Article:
There are many unusual spring bulbs that are well worth growing, in addition to the tulips and daffodils that most people know.
Some of these less common bulbs are small and delicate, others tall and exotic looking, but all are fabulous. Many naturalize to come back year after year, spreading if they’re happy, and most are unappealing to bulb menaces such as deer and squirrels.
Uncommon spring-flowering bulbs to discover
These unusual spring bulbs are perfect way to add something different to your spring show.
Blue star windflower (Anemone blanda):
Photo: © Y. Cunnington
These attractive, low-growing daisy-like blue, pink or white flowers with yellow centers are as cute as a button and grow about an inch or two wide. Windflowers grow about 5 or 6 inches tall and bloom in mid-spring.
These unusual spring bulbs are actually rhizomes that have a tendency to dry out, so it’s a good practice to soak them in water overnight to plump up with moisture before planting. Plant about 2 inches deep and 1 or 2 inches apart. Use at least 12 to 15 per clump.
They make a lovely spring show under flowering shrubs or at the front edge of a perennial bed. This plant naturalizes well. By the way, the name is derived from the Greek word for ‘wind’ (anemos) and ‘blanda’ meaning ‘beautiful’.
Snake’s-head fritillaria or guinea-hen flower (Fritillaria meleagris):
This species of fritillaria has purple or white nodding flowers with unusual chequered petals about a inch or two wide that bloom in early spring.
These unusual spring bulbs grow about 10 inches tall and are native to Europe where they usually grow in moist locations.
They prefer rich soil that doesn’t dry out. Plant them 4 inches deep and 3 or 4 inches apart and use about 9 to 13 bulbs in each clump. Try to get them into the ground as early as possible in the fall, as they can dry out easily.
Fritillaria looks lovely in flower beds, rock gardens, and under trees and shrubs.
Bulgarian ornamental onion (Nectaroscordum siculum):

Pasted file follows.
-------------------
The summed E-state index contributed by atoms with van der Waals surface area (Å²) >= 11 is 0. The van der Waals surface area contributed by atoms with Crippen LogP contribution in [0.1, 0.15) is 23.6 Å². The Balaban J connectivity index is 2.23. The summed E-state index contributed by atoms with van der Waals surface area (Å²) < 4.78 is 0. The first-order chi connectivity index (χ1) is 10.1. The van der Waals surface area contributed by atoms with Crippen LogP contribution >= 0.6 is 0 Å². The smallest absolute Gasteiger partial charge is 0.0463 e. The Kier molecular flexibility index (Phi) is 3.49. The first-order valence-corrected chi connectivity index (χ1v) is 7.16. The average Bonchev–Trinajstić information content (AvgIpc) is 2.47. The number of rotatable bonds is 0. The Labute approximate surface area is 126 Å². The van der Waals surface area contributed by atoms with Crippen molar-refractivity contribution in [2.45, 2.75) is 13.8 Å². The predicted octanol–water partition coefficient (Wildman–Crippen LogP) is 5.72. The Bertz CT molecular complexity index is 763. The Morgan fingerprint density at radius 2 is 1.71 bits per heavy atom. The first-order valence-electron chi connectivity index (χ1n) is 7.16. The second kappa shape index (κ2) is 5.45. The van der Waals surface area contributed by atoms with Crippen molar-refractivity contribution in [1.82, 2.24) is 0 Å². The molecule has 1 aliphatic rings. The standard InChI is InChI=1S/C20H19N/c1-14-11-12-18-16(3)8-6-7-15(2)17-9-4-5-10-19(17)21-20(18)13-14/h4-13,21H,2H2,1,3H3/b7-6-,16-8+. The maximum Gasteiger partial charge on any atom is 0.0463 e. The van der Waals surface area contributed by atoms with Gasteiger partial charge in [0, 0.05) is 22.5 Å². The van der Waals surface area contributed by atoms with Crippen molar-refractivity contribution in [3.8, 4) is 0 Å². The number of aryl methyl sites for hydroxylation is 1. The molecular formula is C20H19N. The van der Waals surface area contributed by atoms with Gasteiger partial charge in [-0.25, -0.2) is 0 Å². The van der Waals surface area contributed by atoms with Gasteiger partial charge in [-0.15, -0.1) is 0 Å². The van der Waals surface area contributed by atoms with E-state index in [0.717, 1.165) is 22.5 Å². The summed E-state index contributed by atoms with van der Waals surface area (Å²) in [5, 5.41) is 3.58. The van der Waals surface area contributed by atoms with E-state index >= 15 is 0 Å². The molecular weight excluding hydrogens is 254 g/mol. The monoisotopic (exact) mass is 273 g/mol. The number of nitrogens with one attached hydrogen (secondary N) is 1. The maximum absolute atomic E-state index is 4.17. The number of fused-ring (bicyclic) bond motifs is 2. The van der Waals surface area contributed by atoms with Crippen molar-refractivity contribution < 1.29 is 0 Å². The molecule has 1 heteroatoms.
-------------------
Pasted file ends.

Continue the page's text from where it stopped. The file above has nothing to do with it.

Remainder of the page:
These eye-catching unusual spring bulbs have gorgeous opalescent dangling bell-shaped flowers that bloom in late spring on top of 35 inch tall stems.
The bulbs should be planted 8 inches deep and 8 inches apart in very well drained soil. Plant in clumps of at least 3 to 5 bulbs.
Nectaroscordum looks wonderful with hostas. I once saw them interplanted with a collection of hostas so that the bulb flowers gave the impression that the hostas were blooming in late spring.
Persian fritillaria (Fritillaria persica):
This plant has deep purple, almost black, nodding flowers atop 30 inch tall stems in early spring, and blue-green leaves that are also very attractive.
These unusual spring bulbs are quite large and should be planted as early in fall as possible because their roots can start to grow inside the packaging and be easily damaged during planting. This species also likes a well-drained soil. Plant 10 inches deep and 10 inches apart.
Fritillaria persica looks lovely planted with yellow or white daffodils or in the flower garden between clumps of perennials. Plant at least three to a grouping.
Wild hyacinth (Camassia species):
Although these spring bulbs are native to western North America, they aren’t at all well-known in the U.S. and Canada.
There are several species and what they all have in common are upright spikes of white, or more commonly, light or dark blue star-like flowers. They bloom in late spring to early summer and like moister soil than most bulbs.
Camassia quamash (sometimes listed as C. esculenta) have deep blue flowers and grow about 14 to 16 inches tall. Plant about 6 inches deep and 8 inches apart. North American native people used to eat these bulbs.
Camassia cusickii have light blue flowers in late spring to early summer but grow taller, about 24 to 30 inches. Plant 6 inches and 8 inches apart. This species produces abundant flowers, with up to 100 star-shaped little flowers on each raceme.
Camassia leichtlinii is another tall-growing species. There are two cultivars: ‘Alba’, which blooms in white, and ‘Caerulea’, light blue. Like the others, plant this one 6 inches deep and 8 inches apart. Wild hyacinths combine well with perennials such as daylilies, peonies, Siberian iris or bleeding heart.